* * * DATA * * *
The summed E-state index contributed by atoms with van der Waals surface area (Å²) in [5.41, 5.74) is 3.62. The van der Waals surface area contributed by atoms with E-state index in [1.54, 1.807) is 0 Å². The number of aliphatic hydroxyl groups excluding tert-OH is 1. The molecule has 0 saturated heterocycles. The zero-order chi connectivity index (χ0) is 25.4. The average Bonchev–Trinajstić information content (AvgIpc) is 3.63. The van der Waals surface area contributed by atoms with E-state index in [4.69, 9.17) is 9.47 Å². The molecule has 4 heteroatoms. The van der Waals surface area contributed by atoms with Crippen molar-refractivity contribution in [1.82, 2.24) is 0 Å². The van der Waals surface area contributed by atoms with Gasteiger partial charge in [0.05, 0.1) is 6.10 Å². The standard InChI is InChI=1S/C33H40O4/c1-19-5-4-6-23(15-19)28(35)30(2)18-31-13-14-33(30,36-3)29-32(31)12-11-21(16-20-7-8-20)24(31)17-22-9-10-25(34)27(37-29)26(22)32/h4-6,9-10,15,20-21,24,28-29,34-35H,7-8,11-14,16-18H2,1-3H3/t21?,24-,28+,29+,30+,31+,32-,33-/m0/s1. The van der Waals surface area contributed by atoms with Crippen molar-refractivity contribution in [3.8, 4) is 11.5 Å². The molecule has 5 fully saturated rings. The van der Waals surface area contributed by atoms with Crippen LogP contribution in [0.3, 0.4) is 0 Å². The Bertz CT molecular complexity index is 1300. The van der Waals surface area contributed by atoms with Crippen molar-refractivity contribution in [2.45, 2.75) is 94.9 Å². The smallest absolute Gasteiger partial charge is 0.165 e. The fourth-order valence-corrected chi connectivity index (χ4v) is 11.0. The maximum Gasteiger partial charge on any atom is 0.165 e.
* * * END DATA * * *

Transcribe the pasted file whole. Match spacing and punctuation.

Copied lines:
The summed E-state index contributed by atoms with van der Waals surface area (Å²) in [5.41, 5.74) is 3.62. The van der Waals surface area contributed by atoms with E-state index in [1.54, 1.807) is 0 Å². The number of aliphatic hydroxyl groups excluding tert-OH is 1. The molecule has 0 saturated heterocycles. The zero-order chi connectivity index (χ0) is 25.4. The average Bonchev–Trinajstić information content (AvgIpc) is 3.63. The van der Waals surface area contributed by atoms with E-state index in [4.69, 9.17) is 9.47 Å². The molecule has 4 heteroatoms. The van der Waals surface area contributed by atoms with Crippen molar-refractivity contribution in [1.82, 2.24) is 0 Å². The van der Waals surface area contributed by atoms with Gasteiger partial charge in [0.05, 0.1) is 6.10 Å². The standard InChI is InChI=1S/C33H40O4/c1-19-5-4-6-23(15-19)28(35)30(2)18-31-13-14-33(30,36-3)29-32(31)12-11-21(16-20-7-8-20)24(31)17-22-9-10-25(34)27(37-29)26(22)32/h4-6,9-10,15,20-21,24,28-29,34-35H,7-8,11-14,16-18H2,1-3H3/t21?,24-,28+,29+,30+,31+,32-,33-/m0/s1. The van der Waals surface area contributed by atoms with Crippen molar-refractivity contribution in [3.8, 4) is 11.5 Å². The molecule has 5 fully saturated rings. The van der Waals surface area contributed by atoms with Crippen LogP contribution in [0.3, 0.4) is 0 Å². The Bertz CT molecular complexity index is 1300. The van der Waals surface area contributed by atoms with Crippen molar-refractivity contribution in [2.45, 2.75) is 94.9 Å². The smallest absolute Gasteiger partial charge is 0.165 e. The fourth-order valence-corrected chi connectivity index (χ4v) is 11.0. The maximum Gasteiger partial charge on any atom is 0.165 e.